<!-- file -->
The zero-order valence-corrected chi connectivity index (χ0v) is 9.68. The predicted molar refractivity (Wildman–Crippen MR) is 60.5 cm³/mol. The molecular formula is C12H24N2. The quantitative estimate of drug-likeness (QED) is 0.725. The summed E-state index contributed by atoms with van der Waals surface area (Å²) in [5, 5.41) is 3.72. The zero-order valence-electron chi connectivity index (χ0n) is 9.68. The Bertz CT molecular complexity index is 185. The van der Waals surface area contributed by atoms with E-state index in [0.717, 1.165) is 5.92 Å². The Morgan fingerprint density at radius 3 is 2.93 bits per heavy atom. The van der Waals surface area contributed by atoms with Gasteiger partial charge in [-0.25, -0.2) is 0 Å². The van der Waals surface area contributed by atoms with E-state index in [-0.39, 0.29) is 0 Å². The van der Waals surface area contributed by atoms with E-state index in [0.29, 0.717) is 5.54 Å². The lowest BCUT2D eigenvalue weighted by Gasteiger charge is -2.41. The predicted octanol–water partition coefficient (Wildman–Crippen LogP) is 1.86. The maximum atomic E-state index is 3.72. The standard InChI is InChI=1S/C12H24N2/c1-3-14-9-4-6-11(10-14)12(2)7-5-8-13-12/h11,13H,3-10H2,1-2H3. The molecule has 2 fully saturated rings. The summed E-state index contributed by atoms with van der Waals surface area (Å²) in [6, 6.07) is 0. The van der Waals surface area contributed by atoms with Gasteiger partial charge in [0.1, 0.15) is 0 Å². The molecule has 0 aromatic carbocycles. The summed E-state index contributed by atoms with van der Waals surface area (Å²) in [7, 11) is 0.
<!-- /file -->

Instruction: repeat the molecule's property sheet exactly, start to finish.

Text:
The zero-order valence-corrected chi connectivity index (χ0v) is 9.68. The predicted molar refractivity (Wildman–Crippen MR) is 60.5 cm³/mol. The molecular formula is C12H24N2. The quantitative estimate of drug-likeness (QED) is 0.725. The summed E-state index contributed by atoms with van der Waals surface area (Å²) in [5, 5.41) is 3.72. The zero-order valence-electron chi connectivity index (χ0n) is 9.68. The Bertz CT molecular complexity index is 185. The van der Waals surface area contributed by atoms with E-state index in [0.717, 1.165) is 5.92 Å². The Morgan fingerprint density at radius 3 is 2.93 bits per heavy atom. The van der Waals surface area contributed by atoms with Gasteiger partial charge in [-0.25, -0.2) is 0 Å². The van der Waals surface area contributed by atoms with E-state index in [-0.39, 0.29) is 0 Å². The van der Waals surface area contributed by atoms with E-state index in [0.29, 0.717) is 5.54 Å². The lowest BCUT2D eigenvalue weighted by Gasteiger charge is -2.41. The predicted octanol–water partition coefficient (Wildman–Crippen LogP) is 1.86. The maximum atomic E-state index is 3.72. The standard InChI is InChI=1S/C12H24N2/c1-3-14-9-4-6-11(10-14)12(2)7-5-8-13-12/h11,13H,3-10H2,1-2H3. The molecule has 2 fully saturated rings. The summed E-state index contributed by atoms with van der Waals surface area (Å²) in [6, 6.07) is 0. The van der Waals surface area contributed by atoms with Gasteiger partial charge in [0.1, 0.15) is 0 Å². The molecule has 0 aromatic carbocycles. The summed E-state index contributed by atoms with van der Waals surface area (Å²) in [7, 11) is 0.